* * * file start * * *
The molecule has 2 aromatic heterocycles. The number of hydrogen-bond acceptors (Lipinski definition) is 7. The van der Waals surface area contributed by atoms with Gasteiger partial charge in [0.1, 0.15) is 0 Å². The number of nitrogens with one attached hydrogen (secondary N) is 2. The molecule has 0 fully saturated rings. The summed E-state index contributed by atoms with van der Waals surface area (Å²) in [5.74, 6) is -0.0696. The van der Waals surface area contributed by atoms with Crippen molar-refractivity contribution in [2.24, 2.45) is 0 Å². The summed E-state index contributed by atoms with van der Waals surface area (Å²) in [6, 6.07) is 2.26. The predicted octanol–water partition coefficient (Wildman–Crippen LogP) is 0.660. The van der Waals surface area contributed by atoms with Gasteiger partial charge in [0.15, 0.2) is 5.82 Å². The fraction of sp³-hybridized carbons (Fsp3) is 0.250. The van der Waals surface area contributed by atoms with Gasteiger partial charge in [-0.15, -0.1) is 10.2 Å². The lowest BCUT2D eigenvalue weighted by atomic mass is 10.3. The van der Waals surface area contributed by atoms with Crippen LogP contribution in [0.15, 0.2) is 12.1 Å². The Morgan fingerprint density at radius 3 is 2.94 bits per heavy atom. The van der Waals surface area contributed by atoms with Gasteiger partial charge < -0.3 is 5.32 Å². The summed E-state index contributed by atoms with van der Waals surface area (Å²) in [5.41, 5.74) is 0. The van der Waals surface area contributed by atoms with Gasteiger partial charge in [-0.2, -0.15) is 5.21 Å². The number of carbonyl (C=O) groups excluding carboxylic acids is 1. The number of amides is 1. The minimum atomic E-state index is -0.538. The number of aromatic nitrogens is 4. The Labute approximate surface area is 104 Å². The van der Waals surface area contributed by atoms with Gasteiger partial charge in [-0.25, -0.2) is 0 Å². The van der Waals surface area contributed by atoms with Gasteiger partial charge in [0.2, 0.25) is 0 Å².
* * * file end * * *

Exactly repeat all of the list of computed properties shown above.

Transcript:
The molecule has 2 aromatic heterocycles. The number of hydrogen-bond acceptors (Lipinski definition) is 7. The van der Waals surface area contributed by atoms with Gasteiger partial charge in [0.1, 0.15) is 0 Å². The number of nitrogens with one attached hydrogen (secondary N) is 2. The molecule has 0 fully saturated rings. The summed E-state index contributed by atoms with van der Waals surface area (Å²) in [5.74, 6) is -0.0696. The van der Waals surface area contributed by atoms with Crippen molar-refractivity contribution in [2.24, 2.45) is 0 Å². The summed E-state index contributed by atoms with van der Waals surface area (Å²) in [6, 6.07) is 2.26. The predicted octanol–water partition coefficient (Wildman–Crippen LogP) is 0.660. The van der Waals surface area contributed by atoms with Gasteiger partial charge in [0.15, 0.2) is 5.82 Å². The fraction of sp³-hybridized carbons (Fsp3) is 0.250. The van der Waals surface area contributed by atoms with Gasteiger partial charge in [-0.15, -0.1) is 10.2 Å². The lowest BCUT2D eigenvalue weighted by atomic mass is 10.3. The van der Waals surface area contributed by atoms with Crippen LogP contribution in [0.15, 0.2) is 12.1 Å². The Morgan fingerprint density at radius 3 is 2.94 bits per heavy atom. The van der Waals surface area contributed by atoms with Gasteiger partial charge < -0.3 is 5.32 Å². The summed E-state index contributed by atoms with van der Waals surface area (Å²) in [5.41, 5.74) is 0. The van der Waals surface area contributed by atoms with Gasteiger partial charge in [-0.2, -0.15) is 5.21 Å². The number of carbonyl (C=O) groups excluding carboxylic acids is 1. The number of amides is 1. The minimum atomic E-state index is -0.538. The number of aromatic nitrogens is 4. The Labute approximate surface area is 104 Å². The van der Waals surface area contributed by atoms with Gasteiger partial charge in [-0.25, -0.2) is 0 Å². The van der Waals surface area contributed by atoms with Gasteiger partial charge in [0.2, 0.25) is 0 Å².